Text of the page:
In This Article Expand or collapse the "in this article" section Job

  • Introduction
  • General Overviews
  • Dictionary Treatments
  • Bibliographies
  • Surveys
  • Collections
  • Linguistics
  • Genre
  • Job and Ancient Near Eastern Parallels
  • The Prose Framework of the Book

Biblical Studies Job
Carol Newsom
  • LAST REVIEWED: 16 March 2023
  • LAST MODIFIED: 13 September 2010
  • DOI: 10.1093/obo/9780195393361-0065


The book of Job is one of the wisdom writings in the Hebrew Bible. In the Jewish canon it is placed with the Kethubim (“Writings”), and in the Christian canons with the Poetical Books. Unlike other biblical wisdom texts, it does not take the form of an instruction or a proverb collection. Uniquely, it is a set of poetic dialogues (first between Job and his friends, then between Job and God), which are framed by a prose tale about the legendary figure of Job. Although the date of the composition of the book is uncertain, most consider it likely to be from the early postexilic period. The book shows considerable familiarity with ancient Near Eastern literary and mythic traditions, and indeed, Job himself is not presented as an Israelite. The literary quality of the book is exceptionally high, with poetry that is difficult and sophisticated. Undoubtedly the author was a member of a learned scribal intelligentsia. Within the book, issues concerning the nature of piety, the enigma of innocent suffering, the nature of God, and the existence (or not) of a moral order in the world are examined from a variety of perspectives. Job not only has elicited extensive theological commentary but has also inspired significant artistic and literary work throughout the ages.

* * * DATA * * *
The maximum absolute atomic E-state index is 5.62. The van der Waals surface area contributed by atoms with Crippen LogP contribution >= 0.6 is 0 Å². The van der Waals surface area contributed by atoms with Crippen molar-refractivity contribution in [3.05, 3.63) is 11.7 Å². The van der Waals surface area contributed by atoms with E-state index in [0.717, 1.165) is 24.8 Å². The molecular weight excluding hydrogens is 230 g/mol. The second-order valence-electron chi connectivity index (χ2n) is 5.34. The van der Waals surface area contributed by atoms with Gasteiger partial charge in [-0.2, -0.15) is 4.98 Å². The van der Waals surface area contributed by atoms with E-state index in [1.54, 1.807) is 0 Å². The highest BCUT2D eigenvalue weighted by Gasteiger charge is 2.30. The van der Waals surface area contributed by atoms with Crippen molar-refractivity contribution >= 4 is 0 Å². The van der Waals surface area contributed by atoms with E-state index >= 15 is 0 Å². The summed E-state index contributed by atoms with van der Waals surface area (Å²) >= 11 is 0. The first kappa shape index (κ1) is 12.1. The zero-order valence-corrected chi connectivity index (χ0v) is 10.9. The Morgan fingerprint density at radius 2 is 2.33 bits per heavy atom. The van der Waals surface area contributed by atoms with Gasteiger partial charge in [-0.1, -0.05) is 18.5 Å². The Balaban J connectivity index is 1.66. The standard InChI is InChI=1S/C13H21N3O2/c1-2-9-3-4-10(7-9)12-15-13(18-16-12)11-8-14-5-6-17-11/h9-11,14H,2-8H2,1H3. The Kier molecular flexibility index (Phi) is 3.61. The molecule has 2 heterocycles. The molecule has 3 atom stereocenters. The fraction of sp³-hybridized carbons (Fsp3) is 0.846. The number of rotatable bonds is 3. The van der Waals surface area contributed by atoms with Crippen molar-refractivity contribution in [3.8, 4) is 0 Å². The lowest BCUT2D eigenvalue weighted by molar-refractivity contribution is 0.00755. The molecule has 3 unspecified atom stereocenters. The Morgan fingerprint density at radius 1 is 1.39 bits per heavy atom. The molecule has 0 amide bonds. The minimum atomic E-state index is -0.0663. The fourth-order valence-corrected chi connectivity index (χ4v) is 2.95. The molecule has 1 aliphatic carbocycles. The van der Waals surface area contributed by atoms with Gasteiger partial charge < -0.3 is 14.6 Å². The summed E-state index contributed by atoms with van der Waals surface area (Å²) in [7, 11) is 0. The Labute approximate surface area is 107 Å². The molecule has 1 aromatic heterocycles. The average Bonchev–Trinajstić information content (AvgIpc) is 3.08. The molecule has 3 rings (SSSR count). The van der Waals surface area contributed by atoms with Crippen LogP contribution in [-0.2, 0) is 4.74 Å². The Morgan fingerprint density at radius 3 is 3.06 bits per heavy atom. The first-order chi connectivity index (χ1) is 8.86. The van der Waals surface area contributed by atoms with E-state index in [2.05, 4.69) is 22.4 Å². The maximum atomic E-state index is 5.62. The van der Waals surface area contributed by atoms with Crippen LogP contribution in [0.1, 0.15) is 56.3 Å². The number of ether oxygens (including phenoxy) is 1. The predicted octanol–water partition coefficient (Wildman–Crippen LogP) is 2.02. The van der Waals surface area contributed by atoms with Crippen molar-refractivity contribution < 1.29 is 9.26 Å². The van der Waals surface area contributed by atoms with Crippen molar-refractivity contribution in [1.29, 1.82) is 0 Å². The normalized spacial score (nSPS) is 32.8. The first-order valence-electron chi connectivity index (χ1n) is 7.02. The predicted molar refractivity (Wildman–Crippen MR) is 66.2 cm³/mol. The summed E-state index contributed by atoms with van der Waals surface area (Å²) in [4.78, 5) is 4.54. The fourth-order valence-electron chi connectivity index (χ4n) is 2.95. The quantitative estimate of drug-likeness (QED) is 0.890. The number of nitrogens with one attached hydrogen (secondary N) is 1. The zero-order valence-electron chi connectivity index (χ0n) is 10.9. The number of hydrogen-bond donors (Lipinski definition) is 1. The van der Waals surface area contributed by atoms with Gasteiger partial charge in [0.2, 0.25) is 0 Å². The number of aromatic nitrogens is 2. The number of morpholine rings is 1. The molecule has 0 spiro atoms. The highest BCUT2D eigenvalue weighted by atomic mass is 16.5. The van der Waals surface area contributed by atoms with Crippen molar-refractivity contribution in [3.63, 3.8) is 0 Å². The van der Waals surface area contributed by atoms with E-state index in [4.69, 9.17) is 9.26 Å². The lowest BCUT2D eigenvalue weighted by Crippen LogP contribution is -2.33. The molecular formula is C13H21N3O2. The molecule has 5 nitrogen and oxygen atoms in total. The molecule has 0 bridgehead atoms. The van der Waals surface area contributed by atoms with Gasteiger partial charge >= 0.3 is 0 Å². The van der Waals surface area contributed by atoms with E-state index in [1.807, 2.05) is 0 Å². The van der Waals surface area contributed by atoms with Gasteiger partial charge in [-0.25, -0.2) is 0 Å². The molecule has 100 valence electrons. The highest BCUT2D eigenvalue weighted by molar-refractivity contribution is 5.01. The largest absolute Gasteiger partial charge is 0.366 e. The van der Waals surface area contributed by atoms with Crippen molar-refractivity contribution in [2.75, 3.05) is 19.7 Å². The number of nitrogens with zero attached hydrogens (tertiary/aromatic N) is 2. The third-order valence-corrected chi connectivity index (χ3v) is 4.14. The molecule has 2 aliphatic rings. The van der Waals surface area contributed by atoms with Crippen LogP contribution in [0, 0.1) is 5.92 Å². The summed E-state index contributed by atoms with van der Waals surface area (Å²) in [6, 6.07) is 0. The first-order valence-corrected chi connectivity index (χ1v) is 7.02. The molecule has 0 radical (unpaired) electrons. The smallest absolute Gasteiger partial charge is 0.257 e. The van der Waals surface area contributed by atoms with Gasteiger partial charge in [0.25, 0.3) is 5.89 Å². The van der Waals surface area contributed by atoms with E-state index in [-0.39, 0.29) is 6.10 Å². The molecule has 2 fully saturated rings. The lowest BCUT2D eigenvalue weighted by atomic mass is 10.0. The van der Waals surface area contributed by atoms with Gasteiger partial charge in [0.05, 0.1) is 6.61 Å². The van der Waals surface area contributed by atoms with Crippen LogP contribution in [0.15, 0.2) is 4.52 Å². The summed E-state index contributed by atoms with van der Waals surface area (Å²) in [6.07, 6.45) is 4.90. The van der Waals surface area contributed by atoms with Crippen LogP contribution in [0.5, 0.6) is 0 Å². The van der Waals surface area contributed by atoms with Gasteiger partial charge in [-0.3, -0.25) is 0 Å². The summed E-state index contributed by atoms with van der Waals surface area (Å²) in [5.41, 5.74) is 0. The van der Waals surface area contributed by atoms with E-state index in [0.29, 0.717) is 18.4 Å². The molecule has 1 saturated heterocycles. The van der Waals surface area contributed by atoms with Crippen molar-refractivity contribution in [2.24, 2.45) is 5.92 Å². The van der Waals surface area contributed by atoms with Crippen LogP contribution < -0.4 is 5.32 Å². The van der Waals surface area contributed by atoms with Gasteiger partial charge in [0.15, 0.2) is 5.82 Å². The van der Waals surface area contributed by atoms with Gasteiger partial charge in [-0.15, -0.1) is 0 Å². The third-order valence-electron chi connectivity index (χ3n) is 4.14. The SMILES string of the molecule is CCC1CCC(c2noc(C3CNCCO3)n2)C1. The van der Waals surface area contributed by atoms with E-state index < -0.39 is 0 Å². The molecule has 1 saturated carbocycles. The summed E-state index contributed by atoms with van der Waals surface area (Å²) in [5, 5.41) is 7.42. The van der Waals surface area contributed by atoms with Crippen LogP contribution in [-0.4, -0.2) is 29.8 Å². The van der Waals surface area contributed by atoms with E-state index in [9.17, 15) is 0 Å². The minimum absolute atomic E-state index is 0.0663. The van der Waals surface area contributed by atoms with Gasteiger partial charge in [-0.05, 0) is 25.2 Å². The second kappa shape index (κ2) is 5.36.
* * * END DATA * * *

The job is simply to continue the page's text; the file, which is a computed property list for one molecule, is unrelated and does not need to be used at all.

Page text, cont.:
General Overviews

Introductions to Israelite wisdom literature contain substantial chapters on the book of Job. Crenshaw 1998 is a well-balanced and comprehensive survey of the major issues. Perdue 2008 also includes treatment of theological themes and a consideration of the social location of the book.

  • Crenshaw, James L. Old Testament Wisdom: An Introduction. Rev. ed. Louisville: Westminster/John Knox, 1998.

    Crenshaw presents an accessible and fairly comprehensive introduction to the constituent parts of the book and its major features. See pp. 89–115.

  • Perdue, Leo G. The Sword and the Stylus: An Introduction to Wisdom in the Age of Empire. Grand Rapids, MI: Eerdmans, 2008.

    Perdue offers a lucid discussion of the probable historical and geographic context of the book, its literary structure, and its parallels among Babylonian texts. He also discusses select theological themes, as well as what the book may reveal about the social location of the sages. See pp. 117–151.

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